Photo from the files of J. Manuel Espinosa
Hispano New Mexican Folklorist and Linguist
Aurelio Macedonio Espinosa, Sr.
Aurelio Espinosa, Sr. was a scholar internationally known for his studies in Spanish and American folklore and philology. Born in El Carnero, Colorado, in the mostly Hispanic San Luis Valley, he learned about Spanish folk tales and ballads from his uncle who lived in the mountains of southern Colorado. He earned his BA and MA at the University of Colorado in Boulder. In between, he became a professor of modern languages at the University of New Mexico. In 1909, he completed his PhD cum laude at the University of Chicago. His dissertation earned him the attention of several people in the United States, one of the most noted being Professor Ford of Harvard University, who recommended him to the head of the Romanic Languages department at Stanford University. Espinosa joined Stanford faculty in 1910 and remained there until his retirement. He was the chairman of the Department of Romanic Languages from 1933 to 1947.
A key figure and often considered a pioneer of Latinx folklore and folklife and Hispanic studies, Professor Espinosa worked collaboratively with Spanish folklorist and ballad scholar Ramón Menéndez and major anthropological folklorists of Native American culture Franz Boas and Elsie Clews Parsons. He combined historical and linguistic investigation with ethnographic documentation of contemporary cultural scenes to build what he envisioned as a scientific field. Along with the study of the interaction between Spanish, English, and Native languages, he also studied Hispanic ballads, folktales, proverbs, riddles, children’s games, and nursery rhymes. He was the first to collect vast numbers of versions of the same ballads/folktales and therefore create a lens into the evolution of New Mexican and Spanish ideas of morality and ethics, human virtue and failing, their political and social views, and their history.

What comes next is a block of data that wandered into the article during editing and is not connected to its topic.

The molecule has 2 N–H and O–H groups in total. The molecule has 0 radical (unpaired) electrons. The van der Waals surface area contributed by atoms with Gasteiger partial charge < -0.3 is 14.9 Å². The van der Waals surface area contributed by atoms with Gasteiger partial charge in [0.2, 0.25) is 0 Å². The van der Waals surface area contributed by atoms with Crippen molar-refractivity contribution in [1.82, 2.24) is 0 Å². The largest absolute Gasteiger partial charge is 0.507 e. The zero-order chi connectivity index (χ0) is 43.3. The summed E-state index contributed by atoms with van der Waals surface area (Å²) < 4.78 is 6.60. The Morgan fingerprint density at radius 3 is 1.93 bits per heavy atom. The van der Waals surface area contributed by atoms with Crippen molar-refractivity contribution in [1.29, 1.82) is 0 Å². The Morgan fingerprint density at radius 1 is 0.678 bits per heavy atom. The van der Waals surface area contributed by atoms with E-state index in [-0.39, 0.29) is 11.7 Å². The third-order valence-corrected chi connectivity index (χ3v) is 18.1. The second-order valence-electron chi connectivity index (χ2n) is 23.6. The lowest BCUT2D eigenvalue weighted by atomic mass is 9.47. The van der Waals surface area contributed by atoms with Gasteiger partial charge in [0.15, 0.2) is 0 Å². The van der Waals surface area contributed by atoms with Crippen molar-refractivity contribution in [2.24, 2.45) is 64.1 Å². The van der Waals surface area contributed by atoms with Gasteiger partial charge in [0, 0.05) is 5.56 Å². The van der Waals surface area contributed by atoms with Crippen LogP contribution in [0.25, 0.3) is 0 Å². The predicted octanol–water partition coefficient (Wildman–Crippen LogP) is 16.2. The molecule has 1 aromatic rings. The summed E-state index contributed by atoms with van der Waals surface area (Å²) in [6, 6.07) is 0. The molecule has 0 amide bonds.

Espinosa was instrumental in establishing the Société Internationale de Dialectologie Romane in 1909, the American Association of Teachers of Spanish in 1917, and the Linguistic Society of America in 1925. He was president of the American Folklore Society (1924–25). He received the Grand Cross of the Order of Alfonso el Sabio (Alfonso the Wise), and was a member of the Instituto de Cultura Hispánica. He was a member of the Royal Spanish Academy, the Hispanic Society of America, and the Academia Hispanoamericana de Ciencias y Letras de Cádiz. Espinosa received two honorary degrees: one from the University of San Francisco, and the other from the University of New Mexico. Among his acclaimed works are:
Romances de Puerto Rico (1918)
Cuentos Populares Españoles, 3 vols. (1926)
Spanish Folk-lore in New Mexico (1926)
The Folklore of Spain in the American Southwest, edited by J. Manuel Espinosa (1990)